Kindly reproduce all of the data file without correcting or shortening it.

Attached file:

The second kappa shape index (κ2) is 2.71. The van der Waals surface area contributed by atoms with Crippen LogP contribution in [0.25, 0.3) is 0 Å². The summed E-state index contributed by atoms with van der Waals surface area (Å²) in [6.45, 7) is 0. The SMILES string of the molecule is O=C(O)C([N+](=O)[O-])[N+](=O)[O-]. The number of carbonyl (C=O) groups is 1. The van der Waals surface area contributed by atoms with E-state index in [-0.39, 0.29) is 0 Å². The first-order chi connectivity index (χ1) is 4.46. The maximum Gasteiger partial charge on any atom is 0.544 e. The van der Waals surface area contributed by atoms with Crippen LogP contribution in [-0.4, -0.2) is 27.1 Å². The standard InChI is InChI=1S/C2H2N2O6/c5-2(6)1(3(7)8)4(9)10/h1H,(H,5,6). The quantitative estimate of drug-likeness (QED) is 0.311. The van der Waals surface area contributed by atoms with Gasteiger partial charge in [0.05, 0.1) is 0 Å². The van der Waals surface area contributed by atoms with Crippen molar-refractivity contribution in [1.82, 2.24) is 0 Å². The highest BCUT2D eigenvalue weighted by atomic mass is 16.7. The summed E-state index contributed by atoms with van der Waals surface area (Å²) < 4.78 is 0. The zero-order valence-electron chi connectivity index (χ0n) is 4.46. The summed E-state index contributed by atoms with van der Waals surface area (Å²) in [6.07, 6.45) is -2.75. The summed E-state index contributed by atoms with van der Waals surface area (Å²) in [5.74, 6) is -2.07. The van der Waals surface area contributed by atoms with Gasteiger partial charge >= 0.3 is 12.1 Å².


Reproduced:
The second kappa shape index (κ2) is 2.71. The van der Waals surface area contributed by atoms with Crippen LogP contribution in [0.25, 0.3) is 0 Å². The summed E-state index contributed by atoms with van der Waals surface area (Å²) in [6.45, 7) is 0. The SMILES string of the molecule is O=C(O)C([N+](=O)[O-])[N+](=O)[O-]. The number of carbonyl (C=O) groups is 1. The van der Waals surface area contributed by atoms with E-state index in [-0.39, 0.29) is 0 Å². The first-order chi connectivity index (χ1) is 4.46. The maximum Gasteiger partial charge on any atom is 0.544 e. The van der Waals surface area contributed by atoms with Crippen LogP contribution in [-0.4, -0.2) is 27.1 Å². The standard InChI is InChI=1S/C2H2N2O6/c5-2(6)1(3(7)8)4(9)10/h1H,(H,5,6). The quantitative estimate of drug-likeness (QED) is 0.311. The van der Waals surface area contributed by atoms with Gasteiger partial charge in [0.05, 0.1) is 0 Å². The van der Waals surface area contributed by atoms with Crippen molar-refractivity contribution in [1.82, 2.24) is 0 Å². The highest BCUT2D eigenvalue weighted by atomic mass is 16.7. The summed E-state index contributed by atoms with van der Waals surface area (Å²) < 4.78 is 0. The zero-order valence-electron chi connectivity index (χ0n) is 4.46. The summed E-state index contributed by atoms with van der Waals surface area (Å²) in [6.07, 6.45) is -2.75. The summed E-state index contributed by atoms with van der Waals surface area (Å²) in [5.74, 6) is -2.07. The van der Waals surface area contributed by atoms with Gasteiger partial charge >= 0.3 is 12.1 Å².